Breaking new ground: training explosive detection dogs for the aviation industry
Securitas reveals the highs and challenges of the process for achieving FREDD (Free Running Explosive Detection Dog) certification – the EU standard for the use of dogs in aviation cargo security.
ON THE SCENT: One of Securitas' explosive detection dogs
Since the EU Commission authorised the deployment of dogs to detect explosives in the aviation sector, countries around Europe have successfully used our four-legged friends to screen cargo, people, vehicles, aircraft, in-flight supplies, cabin baggage and hold baggage.
Each member state uses the EU standard as the baseline measure, introducing its own additional procedures based on its risk profile known as More Stringent Measures (MSMs).
It’s no surprise the UK has a greater risk profile than many other member states, and the Department for Transport (DfT) has always been keen to enforce rigorous security measures. With the benchmark set, DfT drew on the expertise of Defence Science & Technology Laboratories (Dstl) to establish a standard that would enhance the EU criteria without disrupting industry.
Raising industry standards
Once the standards were in place, it was up to the private security sector to deliver the service.
Be under no illusion, the certification process is difficult! Numerous tests are carried out in different phases of increasing difficulty and duration until both handler and dog meet the required standard. Training dogs for combat operations is one thing (and something the team is comfortable with), but this was something else. Training dogs to an extremely specific standard, in a dynamic environment, with quantities of explosives that are not usually searched for made the process much more challenging.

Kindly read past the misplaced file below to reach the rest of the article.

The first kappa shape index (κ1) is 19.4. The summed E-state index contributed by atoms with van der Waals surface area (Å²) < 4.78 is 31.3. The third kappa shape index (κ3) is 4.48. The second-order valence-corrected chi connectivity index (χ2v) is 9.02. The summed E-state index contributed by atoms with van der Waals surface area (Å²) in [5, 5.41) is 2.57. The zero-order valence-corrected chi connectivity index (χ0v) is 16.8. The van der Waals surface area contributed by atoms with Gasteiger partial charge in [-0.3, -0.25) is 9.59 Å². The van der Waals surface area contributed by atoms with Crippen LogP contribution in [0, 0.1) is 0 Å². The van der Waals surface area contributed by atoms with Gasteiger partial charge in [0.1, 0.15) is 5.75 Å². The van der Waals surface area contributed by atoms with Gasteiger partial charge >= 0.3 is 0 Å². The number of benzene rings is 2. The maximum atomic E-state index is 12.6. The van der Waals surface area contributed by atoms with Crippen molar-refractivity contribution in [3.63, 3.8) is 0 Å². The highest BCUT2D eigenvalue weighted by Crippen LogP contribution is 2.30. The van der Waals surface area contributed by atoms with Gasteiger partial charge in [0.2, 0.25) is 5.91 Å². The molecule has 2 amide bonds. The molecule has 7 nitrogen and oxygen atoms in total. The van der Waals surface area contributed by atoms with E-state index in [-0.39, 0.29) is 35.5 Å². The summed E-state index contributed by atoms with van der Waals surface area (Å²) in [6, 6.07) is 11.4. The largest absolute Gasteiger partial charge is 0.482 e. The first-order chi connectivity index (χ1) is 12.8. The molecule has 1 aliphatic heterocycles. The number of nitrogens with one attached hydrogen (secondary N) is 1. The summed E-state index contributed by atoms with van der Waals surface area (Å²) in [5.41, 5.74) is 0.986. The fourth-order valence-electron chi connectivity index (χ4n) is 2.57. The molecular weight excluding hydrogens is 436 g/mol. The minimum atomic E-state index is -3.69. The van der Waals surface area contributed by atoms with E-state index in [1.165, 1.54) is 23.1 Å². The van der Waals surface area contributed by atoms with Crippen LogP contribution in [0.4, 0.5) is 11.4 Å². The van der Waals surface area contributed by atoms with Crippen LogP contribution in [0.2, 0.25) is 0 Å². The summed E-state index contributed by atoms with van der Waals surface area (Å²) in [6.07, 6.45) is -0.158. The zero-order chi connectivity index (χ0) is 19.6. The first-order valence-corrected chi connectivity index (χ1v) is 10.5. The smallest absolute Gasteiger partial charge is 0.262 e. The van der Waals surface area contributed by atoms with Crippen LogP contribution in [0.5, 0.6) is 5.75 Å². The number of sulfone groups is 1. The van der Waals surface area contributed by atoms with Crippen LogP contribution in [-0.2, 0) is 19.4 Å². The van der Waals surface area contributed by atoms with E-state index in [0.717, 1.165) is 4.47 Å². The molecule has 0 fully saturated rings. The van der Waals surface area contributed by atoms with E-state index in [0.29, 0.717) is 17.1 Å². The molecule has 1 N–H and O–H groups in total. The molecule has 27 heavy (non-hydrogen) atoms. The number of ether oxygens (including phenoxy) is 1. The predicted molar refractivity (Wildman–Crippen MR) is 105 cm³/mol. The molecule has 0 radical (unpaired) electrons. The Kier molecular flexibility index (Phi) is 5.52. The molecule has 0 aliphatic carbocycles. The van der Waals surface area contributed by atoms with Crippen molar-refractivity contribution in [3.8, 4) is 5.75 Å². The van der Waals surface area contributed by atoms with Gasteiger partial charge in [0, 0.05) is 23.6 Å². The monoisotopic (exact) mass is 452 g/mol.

Under the watchful eye of Ken Braddick and Adrian Davies (both former military working dog trainers with a wealth of operational experience), our team of carefully selected dogs started training. Ken served 36 years in the RAF Police and his experience includes the role of Provost Marshals Dog Inspector, a post that certified and managed the fleet of RAF dog teams for global deployment. Adrian Davies, a former Royal Army Veterinary Corps Warrant Officer Class 1 (RSM) and Chief Trainer at the Defence Animal Centre served for 28 years.
There is intense but friendly rivalry between trainers, and their constant drive to nurture more agile and capable detection dogs creates a superb team dynamic.
Handler selection is equally important. We looked for handlers that combined a calm methodical approach with a high level of customer service and attention to detail. Once we had identified the handlers we set about pairing them with dogs based on personalities and experience. Some dogs can be a real handful during training, while others are almost robotic and can be teamed with less experienced handlers. Although Ken was the senior trainer, he was pipped to the post as the first to pass the DfT test by Adrian; this was purely down to the running order, but that didn’t get in the way of brilliant banter (of course, Ken still trained the dogs! Go the RAF Police!).